At the same time the serum was heading north, Leonhard Seppala rode south out of Nome to meet the relay in Shaktoolik. Sappala crossed Norton Sound on the ice and turned east toward Shaktoolik in blinding conditions. Just outside Shaktoolik, he meet Ivanoff who had gotten tangled up with a reindeer and was struggling to free his harness and dogs.
Seppala took the serum and turned back into the teeth of the storm, again crossing the ice of Norton Sound. His lead dog, Togo, managing to find the way with almost supernatural instinct. Togo led the team unerringly from Ungalik to the road house at Isaac Point on the far side of Norton Sound, and in one day they covered a distance of 84 miles through one of the worst arctic storms on record. They rested at the road house, and then departed into the full power of the worsening storm, and as they ran across the ice the 65 mile per hour winds begin to open leads behind them and the ice began to break up. Seppala managed to make the shore, just ahead of the buckling ice and crossed Little McKinley Mountain – climbing nearly 5000 feet in the process. Seppala reached the road house at Golvin at 3PM on February 1st and passed the serum on to Charlie Olsen.
Olsen lost the trail in the storm and suffered severe frostbite to his hands while trying to save his dogs, but he made it to Bluff on on the evening of February 1st. Gunnar Kassen was waiting for him.
Kassen attempted to wait out the storm, but instead of lessening it kept getting worse. Kassen, afraid that drifts would block the trail, departed Bluff at 10PM into a 60 mile per hour headwind and whiteout conditions so bad that he could not even see the wheel dogs harnessed closest to the sled. He missed the lodge at Solomon and was two miles beyond it before he realized his mistake – so he kept going. Beyond Solomon the trail became an endless nightmare. The winds flipped Kassen’s sled and the precious cylinder of antitoxin fell out and was lost in the snow. Kassen froze his hands feeling around in the drifts for it. He found it, righted the sled, and continued on to Point Safety, making it ahead of schedule on February 2nd. Kassen’s lead dog, Balto, had performed an almost unbelievable feat of navigation through the storm.
Ed Rohn, believing that Kassen would have to wait out the storm at Solomon was not prepared when Kassen arrived. Because it would take time to ready Rohn’s team, and time was of the utmost importance, Kassen elected to continue on rather than wait. Kassen and Balto covered the remaining 25 miles and arrived two hours later on Front Street, Nome at 5:30AM on the morning of February 2nd.
Not a single glass ampoule of the antitoxin was lost, and the serum was thawed and ready for use by noon. Altogether the teams covered 674 miles in 127.5 hours under extreme arctic winter conditions in a hurricane force gale.
That was the first relay.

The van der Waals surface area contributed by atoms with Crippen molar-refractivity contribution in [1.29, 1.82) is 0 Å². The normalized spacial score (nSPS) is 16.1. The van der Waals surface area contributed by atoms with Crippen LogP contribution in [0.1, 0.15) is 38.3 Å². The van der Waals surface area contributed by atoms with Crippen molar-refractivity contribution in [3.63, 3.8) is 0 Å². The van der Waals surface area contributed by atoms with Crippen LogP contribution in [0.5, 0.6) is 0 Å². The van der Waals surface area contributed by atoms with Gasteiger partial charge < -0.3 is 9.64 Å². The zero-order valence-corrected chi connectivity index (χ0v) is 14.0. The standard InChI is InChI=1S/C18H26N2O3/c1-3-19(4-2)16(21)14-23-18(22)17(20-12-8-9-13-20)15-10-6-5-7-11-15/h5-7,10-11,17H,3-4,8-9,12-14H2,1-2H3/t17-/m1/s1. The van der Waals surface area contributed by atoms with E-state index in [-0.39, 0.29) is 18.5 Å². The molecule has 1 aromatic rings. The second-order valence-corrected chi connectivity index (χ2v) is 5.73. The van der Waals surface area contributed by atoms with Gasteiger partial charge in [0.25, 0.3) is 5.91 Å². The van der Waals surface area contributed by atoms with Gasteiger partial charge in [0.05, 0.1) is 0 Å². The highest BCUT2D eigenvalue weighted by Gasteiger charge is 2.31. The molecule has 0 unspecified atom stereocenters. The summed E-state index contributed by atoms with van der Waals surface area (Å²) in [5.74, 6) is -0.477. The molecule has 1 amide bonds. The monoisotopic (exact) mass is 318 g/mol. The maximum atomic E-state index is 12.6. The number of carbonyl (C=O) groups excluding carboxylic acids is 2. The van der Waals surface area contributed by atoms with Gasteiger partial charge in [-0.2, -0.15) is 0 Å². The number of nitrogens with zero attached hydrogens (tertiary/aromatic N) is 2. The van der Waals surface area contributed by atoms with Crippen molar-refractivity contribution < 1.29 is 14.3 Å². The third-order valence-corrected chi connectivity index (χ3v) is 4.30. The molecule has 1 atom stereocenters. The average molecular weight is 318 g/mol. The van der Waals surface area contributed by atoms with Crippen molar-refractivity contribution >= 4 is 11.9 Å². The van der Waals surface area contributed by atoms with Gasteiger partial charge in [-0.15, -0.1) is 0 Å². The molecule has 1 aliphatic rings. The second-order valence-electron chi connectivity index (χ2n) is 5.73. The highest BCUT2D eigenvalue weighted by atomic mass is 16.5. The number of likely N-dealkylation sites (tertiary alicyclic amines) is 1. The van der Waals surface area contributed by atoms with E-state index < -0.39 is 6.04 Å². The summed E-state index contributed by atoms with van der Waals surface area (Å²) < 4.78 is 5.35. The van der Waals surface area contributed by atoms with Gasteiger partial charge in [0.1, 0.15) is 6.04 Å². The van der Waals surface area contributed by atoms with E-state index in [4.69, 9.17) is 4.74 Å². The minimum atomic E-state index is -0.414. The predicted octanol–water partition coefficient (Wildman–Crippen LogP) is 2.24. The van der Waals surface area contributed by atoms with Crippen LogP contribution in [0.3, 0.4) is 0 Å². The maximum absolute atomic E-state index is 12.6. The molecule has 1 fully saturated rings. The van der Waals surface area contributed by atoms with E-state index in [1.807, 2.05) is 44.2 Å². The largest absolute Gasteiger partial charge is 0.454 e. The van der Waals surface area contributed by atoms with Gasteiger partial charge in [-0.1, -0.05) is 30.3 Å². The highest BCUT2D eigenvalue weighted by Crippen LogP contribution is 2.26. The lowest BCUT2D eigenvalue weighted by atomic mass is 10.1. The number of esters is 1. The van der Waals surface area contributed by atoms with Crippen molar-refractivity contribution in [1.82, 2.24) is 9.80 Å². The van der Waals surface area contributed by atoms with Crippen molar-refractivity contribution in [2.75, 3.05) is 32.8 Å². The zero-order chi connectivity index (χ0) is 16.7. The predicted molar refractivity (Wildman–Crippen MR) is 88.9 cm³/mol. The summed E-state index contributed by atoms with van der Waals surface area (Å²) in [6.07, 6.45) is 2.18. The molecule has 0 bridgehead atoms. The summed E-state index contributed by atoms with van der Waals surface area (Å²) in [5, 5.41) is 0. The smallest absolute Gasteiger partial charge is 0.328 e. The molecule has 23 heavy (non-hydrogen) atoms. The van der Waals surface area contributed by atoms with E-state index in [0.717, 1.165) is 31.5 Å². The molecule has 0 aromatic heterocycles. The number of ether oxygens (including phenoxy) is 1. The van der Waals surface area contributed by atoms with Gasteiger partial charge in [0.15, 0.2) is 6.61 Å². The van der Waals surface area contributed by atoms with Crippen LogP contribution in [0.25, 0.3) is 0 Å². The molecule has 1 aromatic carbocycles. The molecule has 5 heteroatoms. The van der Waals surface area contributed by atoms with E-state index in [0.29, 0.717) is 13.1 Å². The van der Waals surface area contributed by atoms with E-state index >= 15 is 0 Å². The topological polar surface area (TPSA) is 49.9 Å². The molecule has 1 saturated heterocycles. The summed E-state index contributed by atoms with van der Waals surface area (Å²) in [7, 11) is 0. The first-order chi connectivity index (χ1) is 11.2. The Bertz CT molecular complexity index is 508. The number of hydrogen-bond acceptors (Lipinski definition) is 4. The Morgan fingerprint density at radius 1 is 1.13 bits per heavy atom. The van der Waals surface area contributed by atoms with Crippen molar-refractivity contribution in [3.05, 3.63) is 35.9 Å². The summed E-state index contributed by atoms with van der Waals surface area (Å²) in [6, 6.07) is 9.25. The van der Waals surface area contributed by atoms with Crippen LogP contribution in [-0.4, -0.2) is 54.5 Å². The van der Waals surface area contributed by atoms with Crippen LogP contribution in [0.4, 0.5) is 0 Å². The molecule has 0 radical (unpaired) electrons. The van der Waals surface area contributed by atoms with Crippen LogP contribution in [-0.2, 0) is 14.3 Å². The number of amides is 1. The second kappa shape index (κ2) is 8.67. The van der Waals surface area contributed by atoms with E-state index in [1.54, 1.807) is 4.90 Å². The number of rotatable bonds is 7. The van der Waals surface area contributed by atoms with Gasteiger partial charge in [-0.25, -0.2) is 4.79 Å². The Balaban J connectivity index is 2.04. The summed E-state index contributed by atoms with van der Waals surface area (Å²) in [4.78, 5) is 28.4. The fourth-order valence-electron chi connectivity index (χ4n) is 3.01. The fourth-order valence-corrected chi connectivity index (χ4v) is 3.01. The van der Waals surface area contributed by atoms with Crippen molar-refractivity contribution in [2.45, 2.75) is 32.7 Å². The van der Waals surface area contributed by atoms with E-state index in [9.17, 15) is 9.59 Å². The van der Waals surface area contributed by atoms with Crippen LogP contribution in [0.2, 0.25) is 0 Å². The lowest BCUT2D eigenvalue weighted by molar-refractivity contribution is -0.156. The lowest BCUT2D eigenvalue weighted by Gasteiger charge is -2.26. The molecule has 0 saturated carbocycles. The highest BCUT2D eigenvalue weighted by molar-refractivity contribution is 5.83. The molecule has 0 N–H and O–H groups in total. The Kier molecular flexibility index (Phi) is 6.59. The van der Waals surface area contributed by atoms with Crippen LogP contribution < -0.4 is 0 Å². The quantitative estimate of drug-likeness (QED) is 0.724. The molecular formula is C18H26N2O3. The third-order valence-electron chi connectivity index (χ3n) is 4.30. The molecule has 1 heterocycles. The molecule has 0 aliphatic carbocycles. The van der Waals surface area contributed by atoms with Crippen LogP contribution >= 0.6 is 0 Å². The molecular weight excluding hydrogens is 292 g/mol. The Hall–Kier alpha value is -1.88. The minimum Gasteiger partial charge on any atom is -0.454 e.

There were more, carried by many of the same men who ran in the first relay.
And later there were plane flights.
Nome was saved and so were the Alaskan Natives.
Rarely in fact or fiction has there ever been anything to match the skill, courage, and dedication of those men and dogs.
Today, we remember the events of that long ago time with the Iditarod Sled Dog race.
Teams mush 1100 miles from Anchorage to Nome via the historic Iditarod Trail. This race is almost single handedly responsible for preserving dog sledding here in the United States - which was in danger of dying out in the mid 70’s with the advent of the snow machine - and making it an international sport. It’s great fun and a piece of living history. There are those in the animal rights movement who deplore the race as cruel to the dogs – those people are idiots, they have absolutely no idea what they’re talking about. Those dogs are born and bred to run this race, it's in their genes and they love it – five minutes on the ice with those dogs and you know that to be true.
Here’s a few pictures from the start of the 2009 Iditarod Sled Dog race.
Musher Number 24, our friend Aliy Zirkle, during the ceremonial start on Saturday in Anchorage.
Sunday is the Restart at Willow, about 70 miles north of Anchorage on the Parks Highway. Out on a frozen lake.
Here’s me before the mile zero marker. The other sign like this, the one that marks the end of the race is on Front Street in Nome in the exact spot Gunnar Kassen and Balto arrived on that fateful morning 84 years ago.
That’s another friend of ours, Allen Moore, Aliy’s husband, and Musher Number 6 headed out for Nome. Go Allen, Go!
Here’s Aliy waving to the crowd as she sets out 30 minutes behind Allen.
Because my wife is the Iditarod Coordinator for her employer, a major sponsor of the race, we ended up with VIP passes. We have in the past as well, but this year we actually took advantage of them to sit in the VIP visitor box on the starting point. It was certainly, er, cool – especially those metal bleachers. Good thing we brought along a blanket. That’s Becky, bundled up against the cold to twice her usual size. Just in case you were wondering, that’s an Iditarider Jacket she’s wearing. Riders get to ride in the sleds with the mushers during the ceremonial start, Becky rode with Allen Moore a couple of years ago – which is how we met Allen and Aliy actually.
The Colony High School JROTC performed the color guard ceremony at the beginning of the race. The Olympic figure skating champion, Dorothy Hamill, spoke a few words in honor of famed Iditarod musher Susan Butcher who died several years ago of cancer. Somebody said Sarah Palin was supposed to speak, thankfully that turned out to be false information. Palin was nowhere in evidence – nothing against her, but we were having fun, the last thing we wanted was for some politician to show up and turn the race into a political ad.
Besides, there was enough local color already – here’s the Alaskan version of a furrie.
And finally a panorama of the paddock area where the mushers prep their teams before the race. The area is off limits to the general crowd, but our VIP passes let us in and I snapped a few shots and stitched them together just for you.
The mushers will be on the trail for at least seven more days. The teams all carry a GPS beacon this year and you can follow along here.
More pictures from the ceremonial start can be found here, courtesy of the Anchorage Daily News. Note, my son Jimmy and myself can be found in the background of picture 78, handing hot sandwiches to the mushers at the Horizon Lines Picnic along the downtown trail.
It was a pretty damned fine weekend.